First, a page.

Prince Albert teen unveils mural depicting Cree value of interconnected relationships
PRINCE ALBERT -- A 17-year-old artist in Prince Albert has unveiled a mural representing her Cree culture.
Jordan Twist and her dad Christopher started working on the mural at the end of October. On Sunday, she revealed the final piece at the South Hill Mall.
Twist said the mural tells the story of an entire community coming together to take care of a child — it was inspired by the Cree term Wahkotawin, which refers to the interconnectedness of all relationships.
“It’s not only the family who impacts a child’s growth. It’s also the community they grow up in. You have the power to be that positive influence,” said Twist.
“You can show them how the world is truly a beautiful place.”
The idea of Wahkotawin is reflected in the mural’s imagery. Twist and her dad painted Indigenous people bringing fish to a group of women embracing a baby. A baby bear is also painted inside of its mother bear, with more fish inside of the baby bear’s body.
Lieutenant Governor Russell Mirasty attended the unveiling. He said the mural is important for both its artistic value and the Indigenous beliefs it represents.
“It’s telling a story about Indigenous people living with and on the land. It just brings back a lot of memories for me and it resonates in many ways with me and my experience,” said Mirasty.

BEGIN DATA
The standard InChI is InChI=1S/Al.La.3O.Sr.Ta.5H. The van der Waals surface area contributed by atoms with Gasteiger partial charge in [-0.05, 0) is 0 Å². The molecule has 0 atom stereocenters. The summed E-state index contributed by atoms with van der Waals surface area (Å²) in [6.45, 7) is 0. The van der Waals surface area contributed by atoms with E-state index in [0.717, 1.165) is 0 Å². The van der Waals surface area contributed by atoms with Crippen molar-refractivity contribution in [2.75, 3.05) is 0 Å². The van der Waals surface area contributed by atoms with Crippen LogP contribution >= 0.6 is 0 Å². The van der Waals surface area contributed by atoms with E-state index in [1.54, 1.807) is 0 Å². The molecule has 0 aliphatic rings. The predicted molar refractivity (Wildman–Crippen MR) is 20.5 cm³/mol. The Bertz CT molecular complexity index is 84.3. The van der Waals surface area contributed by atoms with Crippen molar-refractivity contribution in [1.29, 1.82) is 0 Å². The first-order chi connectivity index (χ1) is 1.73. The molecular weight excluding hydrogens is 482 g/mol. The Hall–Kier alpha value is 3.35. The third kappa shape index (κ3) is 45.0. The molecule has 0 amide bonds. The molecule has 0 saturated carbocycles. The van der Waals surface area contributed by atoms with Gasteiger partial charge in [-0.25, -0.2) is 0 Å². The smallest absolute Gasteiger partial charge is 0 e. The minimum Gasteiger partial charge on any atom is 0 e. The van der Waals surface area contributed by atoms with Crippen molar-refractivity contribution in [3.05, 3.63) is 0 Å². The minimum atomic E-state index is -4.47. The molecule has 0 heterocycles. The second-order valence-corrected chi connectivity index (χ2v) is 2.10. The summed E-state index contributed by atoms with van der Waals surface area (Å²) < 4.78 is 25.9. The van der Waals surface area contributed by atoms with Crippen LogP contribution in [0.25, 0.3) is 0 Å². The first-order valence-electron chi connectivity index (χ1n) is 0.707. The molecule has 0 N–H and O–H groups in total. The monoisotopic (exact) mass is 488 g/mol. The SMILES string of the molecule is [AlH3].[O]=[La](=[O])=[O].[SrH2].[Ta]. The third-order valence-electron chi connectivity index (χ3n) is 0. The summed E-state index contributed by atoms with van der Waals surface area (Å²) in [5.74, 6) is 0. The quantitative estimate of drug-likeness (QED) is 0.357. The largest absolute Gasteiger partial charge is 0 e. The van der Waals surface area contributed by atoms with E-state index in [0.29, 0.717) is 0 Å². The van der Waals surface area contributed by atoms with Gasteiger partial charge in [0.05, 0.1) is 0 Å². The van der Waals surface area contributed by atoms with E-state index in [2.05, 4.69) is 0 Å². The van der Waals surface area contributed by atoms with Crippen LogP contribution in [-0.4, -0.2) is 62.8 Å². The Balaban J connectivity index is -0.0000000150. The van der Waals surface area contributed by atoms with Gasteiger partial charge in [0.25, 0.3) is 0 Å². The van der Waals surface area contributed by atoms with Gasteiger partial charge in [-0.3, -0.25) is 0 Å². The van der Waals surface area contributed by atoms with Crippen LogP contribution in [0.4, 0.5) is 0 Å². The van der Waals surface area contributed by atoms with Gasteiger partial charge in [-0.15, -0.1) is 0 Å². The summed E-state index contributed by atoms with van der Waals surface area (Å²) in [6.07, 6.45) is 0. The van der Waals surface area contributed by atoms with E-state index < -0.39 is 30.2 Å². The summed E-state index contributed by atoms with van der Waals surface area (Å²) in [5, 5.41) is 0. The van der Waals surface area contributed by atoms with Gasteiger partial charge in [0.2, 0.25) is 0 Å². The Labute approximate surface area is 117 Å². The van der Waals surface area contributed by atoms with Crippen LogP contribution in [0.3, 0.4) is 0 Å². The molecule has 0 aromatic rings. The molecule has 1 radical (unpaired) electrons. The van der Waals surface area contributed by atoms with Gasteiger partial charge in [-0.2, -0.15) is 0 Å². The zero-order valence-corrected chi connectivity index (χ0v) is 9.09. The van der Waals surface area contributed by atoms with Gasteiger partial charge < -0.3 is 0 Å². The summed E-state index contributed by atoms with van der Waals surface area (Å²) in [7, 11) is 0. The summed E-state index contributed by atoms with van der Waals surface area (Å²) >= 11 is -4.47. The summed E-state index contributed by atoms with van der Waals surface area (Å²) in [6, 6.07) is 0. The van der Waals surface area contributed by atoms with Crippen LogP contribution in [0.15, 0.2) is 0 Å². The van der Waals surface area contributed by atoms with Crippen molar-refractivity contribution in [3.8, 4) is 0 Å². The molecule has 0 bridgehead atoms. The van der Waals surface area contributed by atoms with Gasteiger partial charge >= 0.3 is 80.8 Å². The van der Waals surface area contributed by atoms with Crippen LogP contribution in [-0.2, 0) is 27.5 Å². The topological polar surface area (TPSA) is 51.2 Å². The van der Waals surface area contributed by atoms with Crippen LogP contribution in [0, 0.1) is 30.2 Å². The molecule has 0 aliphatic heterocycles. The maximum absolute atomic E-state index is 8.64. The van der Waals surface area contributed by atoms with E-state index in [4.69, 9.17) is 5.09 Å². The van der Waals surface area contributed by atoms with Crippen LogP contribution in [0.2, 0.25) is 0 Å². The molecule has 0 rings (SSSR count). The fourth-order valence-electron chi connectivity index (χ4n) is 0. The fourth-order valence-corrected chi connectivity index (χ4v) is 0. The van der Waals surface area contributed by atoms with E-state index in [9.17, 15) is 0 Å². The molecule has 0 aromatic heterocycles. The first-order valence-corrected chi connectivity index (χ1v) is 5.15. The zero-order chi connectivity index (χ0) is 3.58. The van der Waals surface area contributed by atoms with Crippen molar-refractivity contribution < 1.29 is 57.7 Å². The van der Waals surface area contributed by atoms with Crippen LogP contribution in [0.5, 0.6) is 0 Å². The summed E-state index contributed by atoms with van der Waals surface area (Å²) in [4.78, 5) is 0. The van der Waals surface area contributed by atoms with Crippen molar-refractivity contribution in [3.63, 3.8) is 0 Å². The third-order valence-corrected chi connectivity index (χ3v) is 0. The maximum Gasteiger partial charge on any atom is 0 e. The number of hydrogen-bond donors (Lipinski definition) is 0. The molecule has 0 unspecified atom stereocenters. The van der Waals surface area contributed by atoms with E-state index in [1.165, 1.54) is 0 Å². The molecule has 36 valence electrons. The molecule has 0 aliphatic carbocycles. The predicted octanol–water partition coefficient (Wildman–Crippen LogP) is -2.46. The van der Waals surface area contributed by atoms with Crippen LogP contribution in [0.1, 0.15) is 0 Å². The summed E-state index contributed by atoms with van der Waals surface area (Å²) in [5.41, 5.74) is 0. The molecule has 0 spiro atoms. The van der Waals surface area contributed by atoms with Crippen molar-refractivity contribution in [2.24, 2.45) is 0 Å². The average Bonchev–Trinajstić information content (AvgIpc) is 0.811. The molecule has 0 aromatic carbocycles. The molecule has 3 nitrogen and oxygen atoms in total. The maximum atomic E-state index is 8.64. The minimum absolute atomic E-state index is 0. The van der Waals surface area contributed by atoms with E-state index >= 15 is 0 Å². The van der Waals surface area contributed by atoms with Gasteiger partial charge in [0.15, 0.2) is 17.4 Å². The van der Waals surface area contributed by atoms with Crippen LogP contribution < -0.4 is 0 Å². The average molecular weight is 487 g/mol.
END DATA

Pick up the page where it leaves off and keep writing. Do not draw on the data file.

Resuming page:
“I think people will take individual parts of it, different elements and it will tell them something on a personal level.”
Twist, who’s from James Smith Cree Nation, created the mural as part of an extracurricular program at Carlton Comprehensive Public High School. Carlton Collection Builders aims to get student art into the public eye through mentorship.
Principal Jeff Court said encouraging Indigenous youth to express themselves is an important part of truth and reconciliation.
“At the end of the day, this is something that’s a representation of the fact that we are all Treaty people,” said Court.
“Our youth is really our next generation of leaders that are coming up and we need to be open to these types of events, to speak the truth and really recognize so that we can get to that place where we need to get to.”
Carlton High School is part of the province’s Following Their Voices initiative, which aims to increase graduation rates among Indigenous students.